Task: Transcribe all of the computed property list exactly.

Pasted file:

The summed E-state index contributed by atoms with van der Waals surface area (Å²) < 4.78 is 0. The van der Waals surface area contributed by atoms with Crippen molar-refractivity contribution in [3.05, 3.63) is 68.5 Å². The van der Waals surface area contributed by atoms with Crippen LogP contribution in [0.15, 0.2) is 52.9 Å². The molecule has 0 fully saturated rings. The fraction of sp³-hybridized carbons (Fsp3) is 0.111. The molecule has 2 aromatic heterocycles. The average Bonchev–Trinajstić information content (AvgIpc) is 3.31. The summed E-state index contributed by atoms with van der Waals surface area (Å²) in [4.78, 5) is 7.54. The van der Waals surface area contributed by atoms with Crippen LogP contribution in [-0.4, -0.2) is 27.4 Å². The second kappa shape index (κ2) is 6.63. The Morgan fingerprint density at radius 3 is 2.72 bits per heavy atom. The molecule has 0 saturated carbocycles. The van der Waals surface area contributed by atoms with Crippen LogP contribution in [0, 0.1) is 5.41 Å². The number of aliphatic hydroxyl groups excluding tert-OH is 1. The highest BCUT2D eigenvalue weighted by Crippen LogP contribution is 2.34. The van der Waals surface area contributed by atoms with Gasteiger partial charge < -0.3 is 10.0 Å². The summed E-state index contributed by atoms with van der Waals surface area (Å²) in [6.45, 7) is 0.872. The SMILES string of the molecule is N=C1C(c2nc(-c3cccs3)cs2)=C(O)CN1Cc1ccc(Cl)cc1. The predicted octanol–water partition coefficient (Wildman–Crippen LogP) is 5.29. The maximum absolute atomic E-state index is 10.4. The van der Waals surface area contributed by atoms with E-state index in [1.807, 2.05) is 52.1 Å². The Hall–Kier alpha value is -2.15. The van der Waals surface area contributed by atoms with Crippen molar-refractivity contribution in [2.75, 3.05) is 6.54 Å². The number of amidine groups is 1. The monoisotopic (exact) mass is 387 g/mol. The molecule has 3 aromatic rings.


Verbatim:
The summed E-state index contributed by atoms with van der Waals surface area (Å²) < 4.78 is 0. The van der Waals surface area contributed by atoms with Crippen molar-refractivity contribution in [3.05, 3.63) is 68.5 Å². The van der Waals surface area contributed by atoms with Crippen LogP contribution in [0.15, 0.2) is 52.9 Å². The molecule has 0 fully saturated rings. The fraction of sp³-hybridized carbons (Fsp3) is 0.111. The molecule has 2 aromatic heterocycles. The average Bonchev–Trinajstić information content (AvgIpc) is 3.31. The summed E-state index contributed by atoms with van der Waals surface area (Å²) in [4.78, 5) is 7.54. The van der Waals surface area contributed by atoms with Crippen LogP contribution in [-0.4, -0.2) is 27.4 Å². The second kappa shape index (κ2) is 6.63. The Morgan fingerprint density at radius 3 is 2.72 bits per heavy atom. The molecule has 0 saturated carbocycles. The van der Waals surface area contributed by atoms with Crippen LogP contribution in [0, 0.1) is 5.41 Å². The number of aliphatic hydroxyl groups excluding tert-OH is 1. The highest BCUT2D eigenvalue weighted by Crippen LogP contribution is 2.34. The van der Waals surface area contributed by atoms with Gasteiger partial charge < -0.3 is 10.0 Å². The summed E-state index contributed by atoms with van der Waals surface area (Å²) in [6.45, 7) is 0.872. The SMILES string of the molecule is N=C1C(c2nc(-c3cccs3)cs2)=C(O)CN1Cc1ccc(Cl)cc1. The predicted octanol–water partition coefficient (Wildman–Crippen LogP) is 5.29. The maximum absolute atomic E-state index is 10.4. The van der Waals surface area contributed by atoms with E-state index in [1.807, 2.05) is 52.1 Å². The Hall–Kier alpha value is -2.15. The van der Waals surface area contributed by atoms with Crippen molar-refractivity contribution in [2.75, 3.05) is 6.54 Å². The number of amidine groups is 1. The monoisotopic (exact) mass is 387 g/mol. The molecule has 3 aromatic rings.